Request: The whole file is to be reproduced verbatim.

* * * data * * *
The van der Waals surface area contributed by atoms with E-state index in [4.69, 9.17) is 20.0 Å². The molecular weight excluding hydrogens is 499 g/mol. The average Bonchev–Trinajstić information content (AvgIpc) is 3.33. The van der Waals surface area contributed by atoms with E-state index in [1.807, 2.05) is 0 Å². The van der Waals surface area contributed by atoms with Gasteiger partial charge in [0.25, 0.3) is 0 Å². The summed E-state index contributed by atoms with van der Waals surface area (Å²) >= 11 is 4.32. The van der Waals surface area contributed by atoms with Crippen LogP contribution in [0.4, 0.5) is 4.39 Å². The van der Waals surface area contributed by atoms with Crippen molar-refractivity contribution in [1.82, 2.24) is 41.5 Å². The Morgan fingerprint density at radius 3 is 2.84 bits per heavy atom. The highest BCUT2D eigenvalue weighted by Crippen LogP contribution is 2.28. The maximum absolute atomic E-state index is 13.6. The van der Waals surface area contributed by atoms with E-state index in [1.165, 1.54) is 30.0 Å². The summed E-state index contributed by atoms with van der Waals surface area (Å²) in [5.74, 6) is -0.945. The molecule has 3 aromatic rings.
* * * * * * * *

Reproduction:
The van der Waals surface area contributed by atoms with E-state index in [4.69, 9.17) is 20.0 Å². The molecular weight excluding hydrogens is 499 g/mol. The average Bonchev–Trinajstić information content (AvgIpc) is 3.33. The van der Waals surface area contributed by atoms with E-state index in [1.807, 2.05) is 0 Å². The van der Waals surface area contributed by atoms with Gasteiger partial charge in [0.25, 0.3) is 0 Å². The summed E-state index contributed by atoms with van der Waals surface area (Å²) >= 11 is 4.32. The van der Waals surface area contributed by atoms with Crippen LogP contribution in [0.4, 0.5) is 4.39 Å². The van der Waals surface area contributed by atoms with Crippen molar-refractivity contribution in [1.82, 2.24) is 41.5 Å². The Morgan fingerprint density at radius 3 is 2.84 bits per heavy atom. The highest BCUT2D eigenvalue weighted by Crippen LogP contribution is 2.28. The maximum absolute atomic E-state index is 13.6. The van der Waals surface area contributed by atoms with E-state index in [1.165, 1.54) is 30.0 Å². The summed E-state index contributed by atoms with van der Waals surface area (Å²) in [5.74, 6) is -0.945. The molecule has 3 aromatic rings.